As such, I’ve taken a look at the FTSE 100 Index and delved into each company. For starters I have:
taken the current price (as of May 29th 2020)
Looked at the share price of the same company 12 months ago
Identified the difference in % terms for each company share price
This first task has been instructive in itself. Some companies leap out for the change in share price over the last year. The biggest riser is Polymetal International, a mining company that has grown 98%. Following close behind are the gambling company Flutter Entertainment (86%) and online shopping firm Ocado (83%).
At the bottom of the scale is the cruise ship operator Carnival with a -73% drop. No surprise there given that Covid-19 has decimated the travel industry. Rolls Royce and Centrica are close behind at -69% and -61% respectively.
Next Steps: Segmenting the FTSE 100
The whole idea of putting a value to a business is that the value should reflect future earnings potential. The more likely the business is to make money – based on the evidence available to us – the higher the value of the business. This simple approach helps to explain the 12-month Carnival nosedive: the evidence points to them not earning very much, comparatively to the recent past, in the near future.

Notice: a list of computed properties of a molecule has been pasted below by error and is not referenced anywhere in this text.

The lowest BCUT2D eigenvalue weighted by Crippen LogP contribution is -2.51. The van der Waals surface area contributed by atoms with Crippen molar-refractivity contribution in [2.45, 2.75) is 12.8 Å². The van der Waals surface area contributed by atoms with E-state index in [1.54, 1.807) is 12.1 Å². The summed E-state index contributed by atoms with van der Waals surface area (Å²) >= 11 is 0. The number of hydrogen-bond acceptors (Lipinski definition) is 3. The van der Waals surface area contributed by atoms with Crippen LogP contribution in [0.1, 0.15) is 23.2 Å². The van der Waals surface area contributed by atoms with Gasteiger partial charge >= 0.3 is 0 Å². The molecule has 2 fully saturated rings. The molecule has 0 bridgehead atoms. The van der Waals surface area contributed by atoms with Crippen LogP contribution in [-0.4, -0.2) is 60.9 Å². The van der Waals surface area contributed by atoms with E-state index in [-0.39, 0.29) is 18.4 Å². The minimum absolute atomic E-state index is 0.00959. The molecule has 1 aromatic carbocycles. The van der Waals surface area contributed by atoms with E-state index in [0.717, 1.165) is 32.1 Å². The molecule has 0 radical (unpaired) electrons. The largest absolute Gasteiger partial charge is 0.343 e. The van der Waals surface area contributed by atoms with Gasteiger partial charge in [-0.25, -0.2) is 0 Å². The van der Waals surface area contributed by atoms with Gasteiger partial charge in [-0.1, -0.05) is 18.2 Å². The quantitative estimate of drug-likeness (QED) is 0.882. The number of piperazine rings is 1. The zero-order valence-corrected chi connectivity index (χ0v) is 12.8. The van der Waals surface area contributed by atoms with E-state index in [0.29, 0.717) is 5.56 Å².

Some of this evidence is based around key financial metrics, but it seems to me that the key to beating the stock market longer term is to look at factors that perhaps the general herd are not paying attention to. So, while the financial fundamentals are important, I’d rather try and look at broader societal, economic and consumer trends first, and see how these might be reflected in current stock market trends, and then understand the fundamentals for any potential individual companies second.
In practice, I have segmented the FTSE 100 Index companies into broad sectors, then added up the before and after share prices for each constituent company in each sector. This gives us a rough and ready guide to growth or otherwise over the past year. I’ve used my own categorisation, rather than what ‘official’ sources might say. Just because I can.
Yes, I know… Adding all share prices together is not the way a lot of people would approach this. But I shall return to this below.
Segmented FTSE Constituent Companies
My segments look as follows:
This paints a slightly different picture of the FTSE 100 Index. The bare facts are that, if you owned one single share in each company 12 months ago, over that time the value would have risen by 3,836 pence, or £38.36. This is a rise of 2%. Hardly enough to set the pulse racing, but equally, not the same as a -16% drop for the FTSE 100 Index either.
The sector changes are interesting too.
There are four definite growth areas: ‘Building Things’, ‘Data’, ‘Lifestyle Choice’, and ‘Science & Tech’. These should be self-explanatory, but it would seem in the past 12 months the people of Britain have thrown up a lot of new buildings (which is a famous indicator of recession, unless I am misremembering that?), begun to fully understand the value of science and data, while smoking, gambling, drinking and wearing Burberry.